(Also a good lesson for prospective implementers of a system that happens to encode procedures and regulations: if your system doesn't have some means for a knowledgeable human to bypass it, it's broken, and people will need to find ways to work around it.)
That's obviously not what he was saying. The point is that there is a moral obligation to follow the law under most circumstances.
In exceptional cases, compliance is not required because it would violate a higher moral principle, but most of the time, the moral thing to do is to honor the law.
When you're just starting out, you hope you are small enough to fly under the radar. When you are big enough for government to care, you hopefully have enough money and lobbiest to influence (read: by) government officials.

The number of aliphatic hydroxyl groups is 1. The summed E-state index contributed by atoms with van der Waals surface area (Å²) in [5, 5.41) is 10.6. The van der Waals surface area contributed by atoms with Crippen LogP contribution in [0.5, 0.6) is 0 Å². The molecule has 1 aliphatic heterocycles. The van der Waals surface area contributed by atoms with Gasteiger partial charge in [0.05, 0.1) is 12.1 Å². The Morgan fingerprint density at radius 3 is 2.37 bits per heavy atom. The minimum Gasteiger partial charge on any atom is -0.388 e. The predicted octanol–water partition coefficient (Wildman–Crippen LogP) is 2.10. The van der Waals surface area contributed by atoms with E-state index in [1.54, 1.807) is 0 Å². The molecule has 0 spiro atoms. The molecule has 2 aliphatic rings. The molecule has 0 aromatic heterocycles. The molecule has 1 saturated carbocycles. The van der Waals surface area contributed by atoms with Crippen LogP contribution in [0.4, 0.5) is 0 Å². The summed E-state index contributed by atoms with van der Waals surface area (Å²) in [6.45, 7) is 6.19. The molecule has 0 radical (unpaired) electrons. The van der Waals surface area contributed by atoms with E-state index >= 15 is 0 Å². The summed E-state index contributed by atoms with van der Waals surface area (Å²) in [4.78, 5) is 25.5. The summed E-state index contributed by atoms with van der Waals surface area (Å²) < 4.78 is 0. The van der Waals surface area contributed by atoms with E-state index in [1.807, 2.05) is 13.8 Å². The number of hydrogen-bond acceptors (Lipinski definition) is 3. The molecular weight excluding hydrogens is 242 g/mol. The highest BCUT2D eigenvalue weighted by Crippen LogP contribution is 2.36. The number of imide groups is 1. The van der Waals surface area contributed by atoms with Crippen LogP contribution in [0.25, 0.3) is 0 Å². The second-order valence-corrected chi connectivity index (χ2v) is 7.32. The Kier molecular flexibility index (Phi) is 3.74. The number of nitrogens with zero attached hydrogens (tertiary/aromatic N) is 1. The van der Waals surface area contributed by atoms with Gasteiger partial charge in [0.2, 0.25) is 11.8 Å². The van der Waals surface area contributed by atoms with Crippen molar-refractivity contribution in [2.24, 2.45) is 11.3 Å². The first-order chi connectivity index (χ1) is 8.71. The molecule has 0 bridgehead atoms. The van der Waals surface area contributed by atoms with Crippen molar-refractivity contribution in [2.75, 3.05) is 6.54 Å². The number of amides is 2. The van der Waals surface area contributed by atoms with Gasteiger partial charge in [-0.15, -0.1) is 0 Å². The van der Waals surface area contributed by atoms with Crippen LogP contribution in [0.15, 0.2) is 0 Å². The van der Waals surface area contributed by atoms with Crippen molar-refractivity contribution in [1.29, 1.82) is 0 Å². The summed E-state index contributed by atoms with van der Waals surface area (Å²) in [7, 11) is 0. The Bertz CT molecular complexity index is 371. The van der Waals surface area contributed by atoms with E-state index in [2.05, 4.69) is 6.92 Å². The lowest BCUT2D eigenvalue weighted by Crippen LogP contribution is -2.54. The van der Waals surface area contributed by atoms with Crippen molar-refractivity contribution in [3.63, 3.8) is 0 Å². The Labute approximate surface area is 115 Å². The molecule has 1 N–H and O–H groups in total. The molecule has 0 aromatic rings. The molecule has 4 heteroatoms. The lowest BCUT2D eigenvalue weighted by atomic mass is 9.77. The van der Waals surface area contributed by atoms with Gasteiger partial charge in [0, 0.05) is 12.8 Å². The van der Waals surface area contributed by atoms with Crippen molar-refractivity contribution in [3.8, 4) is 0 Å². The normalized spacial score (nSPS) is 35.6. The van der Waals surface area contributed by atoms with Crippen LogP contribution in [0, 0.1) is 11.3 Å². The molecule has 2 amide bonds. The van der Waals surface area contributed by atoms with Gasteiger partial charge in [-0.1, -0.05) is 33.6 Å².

It's a myth that is perpetuated by those in power, to keep power: If you play by the rules, you'll succeed. If you don't, your break your social contract, or worse, bad for society and must be punished.
In America they say "Crime doesn't pay."
What they really mean "The crimes that the poor and middle class commit don't pay."
As an early ZenPayroll engineer, I'm biased but also informed. That company was a shitshow from day one. Their recklessness caused a few sleepless nights for our team including one time they overwrote every bank account number (by scripting our front end, after asking SMB users for their passwords and storing them in spreadsheets.) This caused tens of millions of dollars in failed transactions. For _payroll_.
Rule 1 of startups: build something people loved. The last line of the article:
“Unless something else goes really wrong with Zenefits,
we’ll stick with them for a while,” says BlogMutt’s Yates.